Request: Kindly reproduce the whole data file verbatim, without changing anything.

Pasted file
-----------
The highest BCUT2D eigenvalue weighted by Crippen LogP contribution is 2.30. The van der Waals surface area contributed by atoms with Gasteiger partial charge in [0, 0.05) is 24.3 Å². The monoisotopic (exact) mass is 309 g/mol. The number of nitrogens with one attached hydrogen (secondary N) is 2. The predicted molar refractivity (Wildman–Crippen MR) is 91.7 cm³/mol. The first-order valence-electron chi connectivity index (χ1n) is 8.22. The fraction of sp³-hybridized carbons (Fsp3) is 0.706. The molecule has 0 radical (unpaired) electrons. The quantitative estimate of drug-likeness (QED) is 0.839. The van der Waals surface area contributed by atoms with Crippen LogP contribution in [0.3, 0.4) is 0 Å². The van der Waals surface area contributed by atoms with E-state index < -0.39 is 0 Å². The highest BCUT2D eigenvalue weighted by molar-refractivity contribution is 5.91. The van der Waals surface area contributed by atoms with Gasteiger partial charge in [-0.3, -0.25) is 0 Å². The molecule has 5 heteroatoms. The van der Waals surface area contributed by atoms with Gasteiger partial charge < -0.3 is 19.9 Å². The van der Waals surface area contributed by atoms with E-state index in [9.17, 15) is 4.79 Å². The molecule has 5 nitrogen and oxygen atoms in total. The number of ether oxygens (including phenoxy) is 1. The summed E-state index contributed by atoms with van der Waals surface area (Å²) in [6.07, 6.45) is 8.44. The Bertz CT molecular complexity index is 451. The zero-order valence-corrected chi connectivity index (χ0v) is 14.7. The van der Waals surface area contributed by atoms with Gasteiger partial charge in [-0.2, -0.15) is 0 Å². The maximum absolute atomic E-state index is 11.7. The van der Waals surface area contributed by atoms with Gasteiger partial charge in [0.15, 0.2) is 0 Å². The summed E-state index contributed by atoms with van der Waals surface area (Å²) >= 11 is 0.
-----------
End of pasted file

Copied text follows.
The highest BCUT2D eigenvalue weighted by Crippen LogP contribution is 2.30. The van der Waals surface area contributed by atoms with Gasteiger partial charge in [0, 0.05) is 24.3 Å². The monoisotopic (exact) mass is 309 g/mol. The number of nitrogens with one attached hydrogen (secondary N) is 2. The predicted molar refractivity (Wildman–Crippen MR) is 91.7 cm³/mol. The first-order valence-electron chi connectivity index (χ1n) is 8.22. The fraction of sp³-hybridized carbons (Fsp3) is 0.706. The molecule has 0 radical (unpaired) electrons. The quantitative estimate of drug-likeness (QED) is 0.839. The van der Waals surface area contributed by atoms with Crippen LogP contribution in [0.3, 0.4) is 0 Å². The van der Waals surface area contributed by atoms with E-state index < -0.39 is 0 Å². The highest BCUT2D eigenvalue weighted by molar-refractivity contribution is 5.91. The van der Waals surface area contributed by atoms with Gasteiger partial charge in [-0.3, -0.25) is 0 Å². The molecule has 5 heteroatoms. The van der Waals surface area contributed by atoms with Gasteiger partial charge < -0.3 is 19.9 Å². The van der Waals surface area contributed by atoms with E-state index in [9.17, 15) is 4.79 Å². The molecule has 5 nitrogen and oxygen atoms in total. The number of ether oxygens (including phenoxy) is 1. The summed E-state index contributed by atoms with van der Waals surface area (Å²) in [6.07, 6.45) is 8.44. The Bertz CT molecular complexity index is 451. The zero-order valence-corrected chi connectivity index (χ0v) is 14.7. The van der Waals surface area contributed by atoms with Gasteiger partial charge in [-0.2, -0.15) is 0 Å². The maximum absolute atomic E-state index is 11.7. The van der Waals surface area contributed by atoms with Gasteiger partial charge in [0.15, 0.2) is 0 Å². The summed E-state index contributed by atoms with van der Waals surface area (Å²) >= 11 is 0.